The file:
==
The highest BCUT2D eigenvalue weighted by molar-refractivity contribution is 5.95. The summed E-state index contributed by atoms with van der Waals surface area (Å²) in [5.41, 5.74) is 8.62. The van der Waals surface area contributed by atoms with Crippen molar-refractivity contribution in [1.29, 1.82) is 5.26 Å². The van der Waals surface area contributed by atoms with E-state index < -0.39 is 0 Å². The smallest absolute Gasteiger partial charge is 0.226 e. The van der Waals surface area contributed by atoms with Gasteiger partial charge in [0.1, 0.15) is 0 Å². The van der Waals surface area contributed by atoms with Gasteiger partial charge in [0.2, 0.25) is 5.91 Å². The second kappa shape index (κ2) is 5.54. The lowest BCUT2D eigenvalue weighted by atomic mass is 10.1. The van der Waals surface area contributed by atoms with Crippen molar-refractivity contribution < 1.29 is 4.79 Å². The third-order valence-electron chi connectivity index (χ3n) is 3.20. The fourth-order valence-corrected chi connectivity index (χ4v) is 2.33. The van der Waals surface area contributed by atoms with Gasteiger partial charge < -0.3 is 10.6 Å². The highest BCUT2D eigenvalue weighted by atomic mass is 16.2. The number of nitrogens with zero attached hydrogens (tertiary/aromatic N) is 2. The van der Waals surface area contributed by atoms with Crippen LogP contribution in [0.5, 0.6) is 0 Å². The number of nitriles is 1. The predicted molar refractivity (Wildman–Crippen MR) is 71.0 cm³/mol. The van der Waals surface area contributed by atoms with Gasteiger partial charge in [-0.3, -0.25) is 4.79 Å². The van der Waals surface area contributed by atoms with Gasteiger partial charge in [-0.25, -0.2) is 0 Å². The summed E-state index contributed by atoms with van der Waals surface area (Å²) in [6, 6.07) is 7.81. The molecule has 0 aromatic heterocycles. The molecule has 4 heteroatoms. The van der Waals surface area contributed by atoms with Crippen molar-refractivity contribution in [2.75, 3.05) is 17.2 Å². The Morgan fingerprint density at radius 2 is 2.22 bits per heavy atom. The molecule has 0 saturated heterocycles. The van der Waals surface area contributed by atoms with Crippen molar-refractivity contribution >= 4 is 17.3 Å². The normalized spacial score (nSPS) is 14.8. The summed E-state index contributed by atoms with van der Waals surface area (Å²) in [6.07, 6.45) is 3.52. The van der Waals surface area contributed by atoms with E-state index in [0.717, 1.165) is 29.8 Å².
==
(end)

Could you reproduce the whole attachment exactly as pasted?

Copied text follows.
The highest BCUT2D eigenvalue weighted by molar-refractivity contribution is 5.95. The summed E-state index contributed by atoms with van der Waals surface area (Å²) in [5.41, 5.74) is 8.62. The van der Waals surface area contributed by atoms with Crippen molar-refractivity contribution in [1.29, 1.82) is 5.26 Å². The van der Waals surface area contributed by atoms with E-state index < -0.39 is 0 Å². The smallest absolute Gasteiger partial charge is 0.226 e. The van der Waals surface area contributed by atoms with Gasteiger partial charge in [0.1, 0.15) is 0 Å². The van der Waals surface area contributed by atoms with Gasteiger partial charge in [0.2, 0.25) is 5.91 Å². The second kappa shape index (κ2) is 5.54. The lowest BCUT2D eigenvalue weighted by atomic mass is 10.1. The van der Waals surface area contributed by atoms with Crippen molar-refractivity contribution < 1.29 is 4.79 Å². The third-order valence-electron chi connectivity index (χ3n) is 3.20. The fourth-order valence-corrected chi connectivity index (χ4v) is 2.33. The van der Waals surface area contributed by atoms with Gasteiger partial charge < -0.3 is 10.6 Å². The highest BCUT2D eigenvalue weighted by atomic mass is 16.2. The number of nitrogens with zero attached hydrogens (tertiary/aromatic N) is 2. The van der Waals surface area contributed by atoms with Crippen LogP contribution in [0.5, 0.6) is 0 Å². The number of nitriles is 1. The predicted molar refractivity (Wildman–Crippen MR) is 71.0 cm³/mol. The van der Waals surface area contributed by atoms with Gasteiger partial charge in [-0.3, -0.25) is 4.79 Å². The van der Waals surface area contributed by atoms with Gasteiger partial charge in [-0.25, -0.2) is 0 Å². The summed E-state index contributed by atoms with van der Waals surface area (Å²) in [6, 6.07) is 7.81. The molecule has 0 aromatic heterocycles. The molecule has 4 heteroatoms. The van der Waals surface area contributed by atoms with Crippen molar-refractivity contribution in [2.75, 3.05) is 17.2 Å². The Morgan fingerprint density at radius 2 is 2.22 bits per heavy atom. The molecule has 0 saturated heterocycles. The van der Waals surface area contributed by atoms with Crippen molar-refractivity contribution >= 4 is 17.3 Å². The normalized spacial score (nSPS) is 14.8. The summed E-state index contributed by atoms with van der Waals surface area (Å²) in [6.07, 6.45) is 3.52. The van der Waals surface area contributed by atoms with E-state index in [0.717, 1.165) is 29.8 Å².